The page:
Utah’s GOP members vote against resolution condemning Trump for racist tweets; McAdams votes with Dems to call him out

(AP Photo/Alex Brandon) President Donald Trump speaks during a Cabinet meeting in the Cabinet Room of the White House, Tuesday, July 16, 2019, in Washington. The House passed a resolution Tuesday in response to Trump’s comments that four nonwhite House members should “go back” to their home countries — despite the fact three are U.S.-born and the fourth a naturalized citizen.

Washington • Utah’s GOP House members voted against a resolution on Tuesday condemning President Donald Trump for his racist tweets over the weekend while the state’s lone Democrat, Rep. Ben McAdams, supported the measure that came down to near party-line vote.

The nonbinding resolution passed 240-187.

The passage of the resolution, a response to Trump’s comments that four nonwhite House members should “go back” to their home countries — despite the fact three are U.S.-born and the fourth a naturalized citizen — came after a day of partisan bickering that brought to the forefront the tensions between supporters of the president and those rebuking him for tweets that enraged Democrats and saw Republicans diving for cover.

McAdams, a freshman moderate, said he voted for the resolution out of frustration with the current political climate, where Republicans and Democrats sparred over rhetoric that comes to define the nature of a divided Washington that has succumbed to tribalist instincts.

“Today was a frustrating day — Exhibit A of what is wrong with Washington,” McAdams said in a statement. “I found the president’s tweet to be offensive and beneath the dignity of the office he holds. Divisiveness is wrong and distracts from our work for the American people.

“The more time we spend talking about offensive tweets and comments from politicians the less time we spend finding solutions to the nation's serious problems. I'm eager to get back to work doing what voters sent us here to do," McAdams continued.

Utah's GOP House members opposed the resolution and in a joint statement said why.

"Freedom of speech is a pillar of our democracy. We are not trying to censor President Trump or House Democrats,” said Reps. Rob Bishop, John Curtis and Chris Stewart. “But, for the sake of not dividing our nation further, the inflammatory rhetoric needs to stop. From claims that 'Nancy Pelosi is a racist' to 'Border agents are Nazis running concentration camps,' it has gotten out of control. This resolution and these social media wars do nothing to unify our country and only take time and resources away from our true responsibility to get real legislative work done for the people of Utah."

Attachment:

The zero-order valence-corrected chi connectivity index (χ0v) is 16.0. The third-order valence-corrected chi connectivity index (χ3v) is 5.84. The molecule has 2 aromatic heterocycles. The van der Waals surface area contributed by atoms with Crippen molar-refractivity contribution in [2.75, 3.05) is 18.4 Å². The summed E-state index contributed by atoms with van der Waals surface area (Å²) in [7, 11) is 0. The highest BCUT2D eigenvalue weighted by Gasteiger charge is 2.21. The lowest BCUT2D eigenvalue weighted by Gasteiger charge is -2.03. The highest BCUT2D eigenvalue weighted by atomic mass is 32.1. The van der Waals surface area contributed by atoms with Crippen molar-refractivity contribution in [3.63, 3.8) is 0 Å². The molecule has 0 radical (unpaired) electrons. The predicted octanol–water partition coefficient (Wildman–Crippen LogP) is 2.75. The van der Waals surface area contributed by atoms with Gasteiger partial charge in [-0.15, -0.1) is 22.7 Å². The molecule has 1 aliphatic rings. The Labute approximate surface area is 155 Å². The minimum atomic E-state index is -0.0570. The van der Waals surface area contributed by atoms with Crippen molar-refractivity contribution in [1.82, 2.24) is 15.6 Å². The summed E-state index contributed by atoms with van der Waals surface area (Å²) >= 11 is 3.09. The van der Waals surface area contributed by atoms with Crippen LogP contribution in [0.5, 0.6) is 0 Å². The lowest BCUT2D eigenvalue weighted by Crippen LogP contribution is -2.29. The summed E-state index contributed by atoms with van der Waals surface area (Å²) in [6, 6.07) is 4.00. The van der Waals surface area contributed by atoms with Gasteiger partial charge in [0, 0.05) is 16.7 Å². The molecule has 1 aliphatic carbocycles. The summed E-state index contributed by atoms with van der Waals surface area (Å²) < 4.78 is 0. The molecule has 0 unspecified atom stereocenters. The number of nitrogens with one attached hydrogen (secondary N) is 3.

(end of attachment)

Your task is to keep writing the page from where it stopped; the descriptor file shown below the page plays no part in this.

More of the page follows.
The passage of the resolution, which has no power of law, capped a day of partisan warfare that began with House Speaker Nancy Pelosi, D-Calif., calling the president a racist on the House floor, prompting Republicans to use procedural moves to denounce her comments.

The president, prone to using Twitter as his official mouthpiece, didn't back down as Democrats, some Republicans and others said he had strayed too far from the line that the nation's highest official should hold.

“I don’t have a Racist bone in my body!” Trump tweeted.

The latest controversy came after Trump, over the weekend, tweeted that four minority women of Congress – assumed the be Reps. Alexandria Ocasio-Cortez of New York, Ilhan Omar of Minnesota, Ayanna Pressley of Massachusetts and Rashida Tlaib of Michigan — should “go back” to the “crime-infested places from which they came.”

Omar was born in Somalia but is a naturalized citizen. The others were born in America.

Trump continued his tirade against the four on Tuesday, accusing them of “spewing some of the most vile, hateful, and disgusting things ever said by a politician in the House or Senate.”

Four Republicans joined Democrats in passing the resolution: Rep. Will Hurd of Texas, the only black GOP member in the House, as well as Brian Fitzpatrick of Pennsylvania, Susan Brooks of Indiana and Fred Upton of Michigan. Rep. Justin Amash, a Republican-turned-independent also supported the resolution.

Amash of Michigan, who quit the GOP earlier this month, also voted for it. Six Republicans did not vote.

Sen. Mitt Romney, R-Utah, was critical of the president on Monday, saying his attack on the congresswomen was
"destructive, was demeaning, was disunifying and frankly was very wrong.”

Utah’s other senator, Mike Lee, was silent on the president’s tweets.

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